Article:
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Liver cirrhosis is caused by iterative cycles of tissue injury, inflammation, and repair. Although most causes of acute hepatitis resolve without scarring, chronic hepatitis is associated with persistent inflammation and matrix remodeling, which leads to fibrosis and, eventually, cirrhosis. The mechanisms that govern wound healing involve interactions between the innate and adaptive immune systems and stromal cells within a microenvironment composed of cytokines, growth factors, and modified matricellular proteins. The immune system plays a central role in the regulation of fibrosis, tissue repair, and recovery that is vital for the maintenance of tissue homeostasis. Chronic inflammation and fibrosis are inextricably linked and the cellular interactions between immune effector cells, local fibroblasts, and tissue macrophages at sites of scar formation determine the outcome of liver injury and the development of scarring.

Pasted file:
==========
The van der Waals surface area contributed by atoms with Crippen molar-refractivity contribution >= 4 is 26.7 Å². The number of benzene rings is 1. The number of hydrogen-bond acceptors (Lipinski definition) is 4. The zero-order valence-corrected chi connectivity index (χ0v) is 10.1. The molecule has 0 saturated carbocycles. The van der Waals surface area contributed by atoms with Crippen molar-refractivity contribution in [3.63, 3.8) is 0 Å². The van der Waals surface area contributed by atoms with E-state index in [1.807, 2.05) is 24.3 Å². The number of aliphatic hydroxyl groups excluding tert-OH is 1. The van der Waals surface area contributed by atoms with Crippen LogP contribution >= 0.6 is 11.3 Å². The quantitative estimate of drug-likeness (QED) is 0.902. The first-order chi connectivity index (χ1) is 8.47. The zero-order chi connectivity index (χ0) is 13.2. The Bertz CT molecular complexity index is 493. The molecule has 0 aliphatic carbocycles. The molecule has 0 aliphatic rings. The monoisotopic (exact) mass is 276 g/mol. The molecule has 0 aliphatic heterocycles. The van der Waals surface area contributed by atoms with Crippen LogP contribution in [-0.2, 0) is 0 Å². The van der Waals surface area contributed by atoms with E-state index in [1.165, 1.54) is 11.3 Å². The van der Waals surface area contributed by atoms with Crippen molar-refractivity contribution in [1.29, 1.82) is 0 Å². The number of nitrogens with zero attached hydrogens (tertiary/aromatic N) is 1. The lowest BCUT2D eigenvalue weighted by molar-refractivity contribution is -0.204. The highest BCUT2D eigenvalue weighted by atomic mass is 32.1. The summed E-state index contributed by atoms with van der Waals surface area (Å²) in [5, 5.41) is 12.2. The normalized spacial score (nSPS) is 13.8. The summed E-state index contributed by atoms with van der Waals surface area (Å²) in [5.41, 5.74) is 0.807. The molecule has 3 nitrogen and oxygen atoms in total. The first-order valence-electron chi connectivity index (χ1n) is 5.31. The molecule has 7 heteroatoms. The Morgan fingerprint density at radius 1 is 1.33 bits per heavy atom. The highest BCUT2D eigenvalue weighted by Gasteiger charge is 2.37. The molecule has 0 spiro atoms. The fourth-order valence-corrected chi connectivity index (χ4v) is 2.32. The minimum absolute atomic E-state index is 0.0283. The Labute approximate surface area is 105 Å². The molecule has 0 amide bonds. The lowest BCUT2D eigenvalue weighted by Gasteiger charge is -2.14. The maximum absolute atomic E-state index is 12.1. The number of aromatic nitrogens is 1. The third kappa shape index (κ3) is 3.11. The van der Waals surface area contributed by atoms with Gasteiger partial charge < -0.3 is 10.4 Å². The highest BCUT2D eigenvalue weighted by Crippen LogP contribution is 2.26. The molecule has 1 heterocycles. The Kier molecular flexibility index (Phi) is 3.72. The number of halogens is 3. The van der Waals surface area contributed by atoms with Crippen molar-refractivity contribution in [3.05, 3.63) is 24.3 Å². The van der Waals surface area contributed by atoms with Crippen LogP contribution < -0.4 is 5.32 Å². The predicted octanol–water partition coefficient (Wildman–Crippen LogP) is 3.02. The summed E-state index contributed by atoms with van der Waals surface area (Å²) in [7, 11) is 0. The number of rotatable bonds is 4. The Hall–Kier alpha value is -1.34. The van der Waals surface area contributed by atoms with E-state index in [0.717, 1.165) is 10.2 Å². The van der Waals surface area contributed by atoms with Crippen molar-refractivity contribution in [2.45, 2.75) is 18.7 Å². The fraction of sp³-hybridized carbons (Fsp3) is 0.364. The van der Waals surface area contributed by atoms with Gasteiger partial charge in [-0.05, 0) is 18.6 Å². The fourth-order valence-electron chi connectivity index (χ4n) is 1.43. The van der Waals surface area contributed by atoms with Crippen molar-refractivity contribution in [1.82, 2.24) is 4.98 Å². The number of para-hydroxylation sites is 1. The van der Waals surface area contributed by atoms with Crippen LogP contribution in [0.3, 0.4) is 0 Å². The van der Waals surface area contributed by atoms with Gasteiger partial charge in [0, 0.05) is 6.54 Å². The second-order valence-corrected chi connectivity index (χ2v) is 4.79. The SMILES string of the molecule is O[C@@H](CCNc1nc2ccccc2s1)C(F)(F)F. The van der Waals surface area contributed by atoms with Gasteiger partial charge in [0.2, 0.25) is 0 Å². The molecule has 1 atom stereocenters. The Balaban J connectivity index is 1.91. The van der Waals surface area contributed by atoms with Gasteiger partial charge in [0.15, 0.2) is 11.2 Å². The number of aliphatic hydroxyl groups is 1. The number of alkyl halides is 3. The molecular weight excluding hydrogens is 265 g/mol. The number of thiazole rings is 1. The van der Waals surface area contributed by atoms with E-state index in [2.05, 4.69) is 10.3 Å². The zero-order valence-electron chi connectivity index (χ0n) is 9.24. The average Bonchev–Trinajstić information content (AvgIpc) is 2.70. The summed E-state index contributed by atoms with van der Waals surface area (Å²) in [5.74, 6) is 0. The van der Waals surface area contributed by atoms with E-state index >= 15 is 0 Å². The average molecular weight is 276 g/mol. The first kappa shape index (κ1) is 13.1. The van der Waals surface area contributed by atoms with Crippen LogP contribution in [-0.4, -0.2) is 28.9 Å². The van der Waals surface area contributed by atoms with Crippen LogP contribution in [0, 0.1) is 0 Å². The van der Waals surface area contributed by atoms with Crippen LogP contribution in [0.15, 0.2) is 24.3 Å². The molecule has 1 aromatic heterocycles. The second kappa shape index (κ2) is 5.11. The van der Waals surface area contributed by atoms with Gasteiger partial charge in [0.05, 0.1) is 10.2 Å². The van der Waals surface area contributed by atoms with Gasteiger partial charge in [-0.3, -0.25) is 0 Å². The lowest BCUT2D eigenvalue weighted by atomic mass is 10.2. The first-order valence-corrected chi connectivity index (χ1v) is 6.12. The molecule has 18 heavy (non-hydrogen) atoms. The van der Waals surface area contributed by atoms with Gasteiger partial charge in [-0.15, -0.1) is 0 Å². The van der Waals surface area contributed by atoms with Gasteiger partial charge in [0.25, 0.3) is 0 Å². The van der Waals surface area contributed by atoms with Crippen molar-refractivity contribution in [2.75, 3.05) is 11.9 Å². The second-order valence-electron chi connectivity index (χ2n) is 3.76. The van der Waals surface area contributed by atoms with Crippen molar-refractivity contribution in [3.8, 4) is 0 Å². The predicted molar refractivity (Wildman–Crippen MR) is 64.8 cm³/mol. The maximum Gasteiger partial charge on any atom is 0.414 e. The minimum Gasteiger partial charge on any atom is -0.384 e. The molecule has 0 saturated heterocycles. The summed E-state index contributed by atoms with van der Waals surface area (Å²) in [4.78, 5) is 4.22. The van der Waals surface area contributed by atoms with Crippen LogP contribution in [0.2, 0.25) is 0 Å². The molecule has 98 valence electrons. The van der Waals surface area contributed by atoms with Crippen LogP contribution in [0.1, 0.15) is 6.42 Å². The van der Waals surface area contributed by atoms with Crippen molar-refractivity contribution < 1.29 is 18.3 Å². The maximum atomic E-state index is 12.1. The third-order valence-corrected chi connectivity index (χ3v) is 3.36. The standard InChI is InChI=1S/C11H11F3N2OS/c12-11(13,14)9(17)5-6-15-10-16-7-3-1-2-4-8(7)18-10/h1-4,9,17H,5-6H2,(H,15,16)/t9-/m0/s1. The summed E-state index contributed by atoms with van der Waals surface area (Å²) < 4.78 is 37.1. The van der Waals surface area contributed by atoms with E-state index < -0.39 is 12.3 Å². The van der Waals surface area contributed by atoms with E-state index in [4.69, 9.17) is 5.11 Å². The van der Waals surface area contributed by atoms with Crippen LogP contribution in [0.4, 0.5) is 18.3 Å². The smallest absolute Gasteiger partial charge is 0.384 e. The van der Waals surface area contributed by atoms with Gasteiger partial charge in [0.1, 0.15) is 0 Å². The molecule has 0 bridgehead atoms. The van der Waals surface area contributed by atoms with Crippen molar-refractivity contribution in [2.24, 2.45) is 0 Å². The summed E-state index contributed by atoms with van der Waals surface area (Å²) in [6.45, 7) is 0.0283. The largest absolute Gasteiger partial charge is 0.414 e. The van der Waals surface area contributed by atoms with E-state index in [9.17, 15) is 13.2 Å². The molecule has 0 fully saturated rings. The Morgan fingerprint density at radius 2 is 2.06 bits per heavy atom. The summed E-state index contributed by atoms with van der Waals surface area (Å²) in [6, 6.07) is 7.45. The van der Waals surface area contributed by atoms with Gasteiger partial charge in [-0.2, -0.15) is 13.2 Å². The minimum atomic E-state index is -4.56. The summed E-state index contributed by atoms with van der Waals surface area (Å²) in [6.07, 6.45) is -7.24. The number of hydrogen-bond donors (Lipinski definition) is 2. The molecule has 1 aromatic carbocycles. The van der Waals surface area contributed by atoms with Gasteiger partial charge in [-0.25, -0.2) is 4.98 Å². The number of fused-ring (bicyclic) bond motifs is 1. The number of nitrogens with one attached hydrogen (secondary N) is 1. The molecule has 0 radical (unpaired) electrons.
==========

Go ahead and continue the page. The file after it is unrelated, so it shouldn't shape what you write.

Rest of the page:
Original publication




Journal article


Clin Liver Dis

Publication Date





861 - x


Animals, Chemotaxis, Leukocyte, Cytokines, Fibroblasts, Hepatic Stellate Cells, Hepatitis, Humans, Immunity, Innate, Leukocytes, Liver Cirrhosis, Macrophages, Recovery of Function, Stromal Cells